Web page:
• you have floor
  • The speaker will [please] refrain from using unparliamentary language
  • The speaker will [please] refrain from insulting other delegates
  • An amendment has been proposed by…This is in order. The chair will read it out
  • We will now move into voting procedures on the amendment
  • The speaker has opened himself to point of information. Are there any such points in the house?
  • Please rise and state your point
  • Please state your point in the form of a question
  • Please refrain from asking several questions at one point
  • Would the delegate please repeat/rephrase the question?
  • There will be no direct dialogue between delegates
  • I am sorry, but there is no more time for points of information. Could the speaker please yield the floor?
  • I am sorry, but in the interest of debate, could the delegate please yield the floor?
  • There has been a point of order in the house
  • Your point is well/not well taken
  • The chair stands corrected
  • There has been a point of personal privilege on the floor
  • Could the house please come to order and show the speaker the respect he/she/they deserve?
  • Debate time on this resolution has elapsed
  • We will now move into voting procedures on this resolution
  • Would the administrative staff please close/secure all the doors and take up their voting positions?
  • All those in favor of this resolution please raise your placards high
  • All those against…
  • All those abstaining...
  • By a vote of… in favor, against, with… abstentions, this resolution/amendment passes/fails
  • Clapping is (not) in order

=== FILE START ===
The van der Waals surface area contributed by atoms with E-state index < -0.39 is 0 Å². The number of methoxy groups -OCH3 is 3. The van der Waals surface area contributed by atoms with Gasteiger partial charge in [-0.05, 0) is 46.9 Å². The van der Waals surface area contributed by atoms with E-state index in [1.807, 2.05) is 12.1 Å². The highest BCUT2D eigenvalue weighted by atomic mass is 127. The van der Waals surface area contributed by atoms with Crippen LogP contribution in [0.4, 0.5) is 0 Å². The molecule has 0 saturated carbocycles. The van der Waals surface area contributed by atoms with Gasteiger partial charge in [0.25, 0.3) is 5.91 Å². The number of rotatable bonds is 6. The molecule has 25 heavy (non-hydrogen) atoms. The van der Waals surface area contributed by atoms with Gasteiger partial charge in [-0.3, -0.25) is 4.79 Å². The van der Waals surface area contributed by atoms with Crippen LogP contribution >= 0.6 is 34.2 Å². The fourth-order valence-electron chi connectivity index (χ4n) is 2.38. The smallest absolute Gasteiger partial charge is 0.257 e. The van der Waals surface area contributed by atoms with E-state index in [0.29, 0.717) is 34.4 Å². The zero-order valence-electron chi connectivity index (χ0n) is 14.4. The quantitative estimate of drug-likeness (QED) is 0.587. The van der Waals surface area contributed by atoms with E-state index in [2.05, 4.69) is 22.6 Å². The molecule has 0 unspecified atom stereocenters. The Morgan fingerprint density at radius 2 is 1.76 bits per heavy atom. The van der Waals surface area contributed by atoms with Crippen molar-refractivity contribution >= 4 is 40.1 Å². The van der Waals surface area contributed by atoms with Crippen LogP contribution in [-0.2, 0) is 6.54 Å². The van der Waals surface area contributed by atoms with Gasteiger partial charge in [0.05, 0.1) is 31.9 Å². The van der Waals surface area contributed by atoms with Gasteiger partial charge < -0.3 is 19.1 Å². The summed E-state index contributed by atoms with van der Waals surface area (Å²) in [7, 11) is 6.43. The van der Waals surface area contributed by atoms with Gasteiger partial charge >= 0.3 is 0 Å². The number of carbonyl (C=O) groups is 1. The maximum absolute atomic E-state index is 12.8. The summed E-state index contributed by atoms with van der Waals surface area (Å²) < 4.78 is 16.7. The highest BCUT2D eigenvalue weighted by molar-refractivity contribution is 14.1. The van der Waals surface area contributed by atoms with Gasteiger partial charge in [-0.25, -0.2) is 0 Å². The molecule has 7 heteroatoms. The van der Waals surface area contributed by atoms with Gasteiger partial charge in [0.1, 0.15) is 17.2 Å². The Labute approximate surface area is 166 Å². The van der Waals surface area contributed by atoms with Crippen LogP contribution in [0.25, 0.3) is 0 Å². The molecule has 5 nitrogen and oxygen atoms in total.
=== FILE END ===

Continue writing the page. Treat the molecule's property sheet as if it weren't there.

Normally, a committee has two to three Chairs, among those Chairs every Chair is an expert on a certain topic. If a topic is being debated, the expert Chair is never chairing, he/she will have to focus on sorting out amendments and writing up a pick me list for the chairing chair. Other Chairs will focus on the person chairing and take care of his/her administrative work such as notes, talking to disruptive delegates etc.

Therefore, to sum up, the roles of the Chairs during the debate is the following:

  1. Chair 1 focuses on the procedural part of the debate.
  2. Chair 2 (Expert Chair) focuses on the Pick me list and assist Chair 1.
  3. Chair 3 deals with administrative note responding or other tasks as assigned.

In committees where there are 2 chairs, Chair 2(Expert Chair) will write a Pick Me list as well as administrative duties.

This list will help the 1st Chair to pick certain delegates, which he/she should or should not pick. The 2nd Chair will base this list on the amendments; how well they are formulated and to what extent they fit the issue debated and the previous behavior of the delegates in the house.

Chairing Scenarios:

  • A Chair is sick
  • The Chair makes a mistake
  • A question that you cannot answer
  • A declaration of war
  • Maintaining silence
  • Receiving criticism
  • Dealing with disruptive Delegates

During all these scenarios the most important thing is to stay calm and professional, it takes a lot of responsibility to be a Chair, however after a conference you feel extremely proud and it is definitely worth it.

A Chair is sick. This can happen during the conference, but also before the conference. The most important thing is that you will inform your MUN director and your Co-Chairs but also the Executive Team. The Executive Team will then find a replacement and will let you and your Co-Chairs know. If this happens before the conference, you must also send all your research material to your replacement, so that a smooth transaction can take place.

The Chair makes a mistake. If you make a mistake, the easiest way is to say you are wrong, therefore just admit it. You should just say “The chair stands corrected”.

A question you cannot answer. If a question is being asked by a delegate that you cannot answer, you can always look it up. Ask a Chair who is not chairing at that moment to go to a computer room and to look up the answer to the question. This is the easiest way to continue the debate and to answer the question.